(2015-05-14 07:40:21 NIKON D7100 with a "10.5 mm f/2.8" lens. [f/5.6, 1/13s] ISO 100)
Fuel transfer pump
Book hook halyard puller  improvisation The spinnaker halyard is bouncing around halfway up the mast and I need to get it down and out of the way. This is my final and successful attempt using a screwdriver to hook the shackle and pull it down, as shown in the picture. The other duct tape is sticky side out to catch the rope, but that didn't work at all.
(2015-05-14 16:45:26 NIKON D7100 with a "10.5 mm f/2.8" lens. [f/10.0, 1/100s] ISO 100)
Book hook halyard puller improvisation
Harken winch maintenance - cleaning gears The main gears and moving parts of the Harken 50.2 winch have been removed, degreased and cleaned.
(2015-05-14 14:07:12 NIKON D7100 with a "10.5 mm f/2.8" lens. [f/10.0, 1/50s] ISO 100)
Harken winch maintenance - cleaning gears
Cleaning Pawls and springs The plastic container is important as those little springs are not captured and can fly all over the place, and the pawls that they support are the really important bits of the winch!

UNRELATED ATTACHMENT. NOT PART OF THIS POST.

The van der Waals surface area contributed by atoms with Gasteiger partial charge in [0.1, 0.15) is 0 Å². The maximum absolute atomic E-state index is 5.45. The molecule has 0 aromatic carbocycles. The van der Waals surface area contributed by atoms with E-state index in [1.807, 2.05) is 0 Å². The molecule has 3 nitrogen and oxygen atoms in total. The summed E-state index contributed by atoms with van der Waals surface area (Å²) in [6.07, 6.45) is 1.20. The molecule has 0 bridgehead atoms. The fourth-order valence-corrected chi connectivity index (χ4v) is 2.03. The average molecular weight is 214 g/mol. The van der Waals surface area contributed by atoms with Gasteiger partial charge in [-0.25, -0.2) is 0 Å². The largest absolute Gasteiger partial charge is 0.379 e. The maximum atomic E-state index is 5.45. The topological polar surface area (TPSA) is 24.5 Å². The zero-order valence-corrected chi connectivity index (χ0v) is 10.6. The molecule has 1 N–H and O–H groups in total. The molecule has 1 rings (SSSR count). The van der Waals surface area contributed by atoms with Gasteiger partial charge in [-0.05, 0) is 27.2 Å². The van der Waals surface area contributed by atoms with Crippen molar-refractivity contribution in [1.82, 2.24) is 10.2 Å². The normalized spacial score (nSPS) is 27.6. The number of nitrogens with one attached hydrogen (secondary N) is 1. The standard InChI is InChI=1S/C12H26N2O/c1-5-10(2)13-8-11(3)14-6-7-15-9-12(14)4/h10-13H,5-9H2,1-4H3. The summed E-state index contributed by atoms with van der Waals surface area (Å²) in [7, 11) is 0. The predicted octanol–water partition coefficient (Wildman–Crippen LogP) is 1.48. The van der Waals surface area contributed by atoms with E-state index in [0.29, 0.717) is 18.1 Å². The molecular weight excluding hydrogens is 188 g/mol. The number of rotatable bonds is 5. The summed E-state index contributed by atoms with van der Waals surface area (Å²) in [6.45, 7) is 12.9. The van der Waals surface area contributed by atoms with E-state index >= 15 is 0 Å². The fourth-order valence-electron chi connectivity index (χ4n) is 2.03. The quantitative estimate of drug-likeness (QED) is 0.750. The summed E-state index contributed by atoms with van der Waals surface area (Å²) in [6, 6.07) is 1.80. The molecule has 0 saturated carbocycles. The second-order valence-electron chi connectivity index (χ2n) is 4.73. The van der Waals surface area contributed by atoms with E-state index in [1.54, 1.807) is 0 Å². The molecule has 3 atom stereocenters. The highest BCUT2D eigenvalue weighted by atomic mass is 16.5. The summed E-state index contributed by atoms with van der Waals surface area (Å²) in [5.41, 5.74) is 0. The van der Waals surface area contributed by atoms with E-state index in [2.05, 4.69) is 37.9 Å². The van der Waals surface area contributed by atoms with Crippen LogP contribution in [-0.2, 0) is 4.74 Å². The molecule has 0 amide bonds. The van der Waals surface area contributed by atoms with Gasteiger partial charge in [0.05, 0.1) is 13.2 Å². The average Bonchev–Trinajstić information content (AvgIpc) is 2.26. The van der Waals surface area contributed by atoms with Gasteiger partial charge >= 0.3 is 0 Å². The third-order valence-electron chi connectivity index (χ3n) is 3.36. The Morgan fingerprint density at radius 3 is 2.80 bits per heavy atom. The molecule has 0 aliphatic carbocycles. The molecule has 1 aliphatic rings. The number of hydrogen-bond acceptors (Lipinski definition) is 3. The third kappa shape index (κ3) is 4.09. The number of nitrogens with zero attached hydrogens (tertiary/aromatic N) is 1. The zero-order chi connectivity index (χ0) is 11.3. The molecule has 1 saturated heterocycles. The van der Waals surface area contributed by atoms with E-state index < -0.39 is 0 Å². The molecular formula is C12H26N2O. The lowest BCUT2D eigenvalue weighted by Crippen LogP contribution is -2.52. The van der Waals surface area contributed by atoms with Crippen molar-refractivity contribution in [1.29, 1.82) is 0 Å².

(2015-05-14 13:48:22 NIKON D7100 with a "10.5 mm f/2.8" lens. [f/7.1, 1/50s] ISO 100)
Cleaning Pawls and springs
Dirty winch parts The moving bits and pieces of the Harken 50.2 electric winch after removal but before cleaning.
(2015-05-14 13:22:23 NIKON D7100 with a "10.5 mm f/2.8" lens. [f/7.1, 1/40s] ISO 100)
Dirty winch parts
Harken 50.2 winch taken apart The aluminum baking container works well to keep the big pieces of the winch together, and the little container does the same for the smaller assorted parts.
(2015-05-14 13:22:19 NIKON D7100 with a "10.5 mm f/2.8" lens. [f/7.1, 1/125s] ISO 100)
Harken 50.2 winch taken apart
Grease on the Sunbrella I mistakenly put the big winch drum down on the Sunbrella material and now need to find a way to remove this unsightly stain!
(2015-05-14 15:07:34 NIKON D7100 with a "10.5 mm f/2.8" lens. [f/10.0, 1/100s] ISO 100)
Grease on the Sunbrella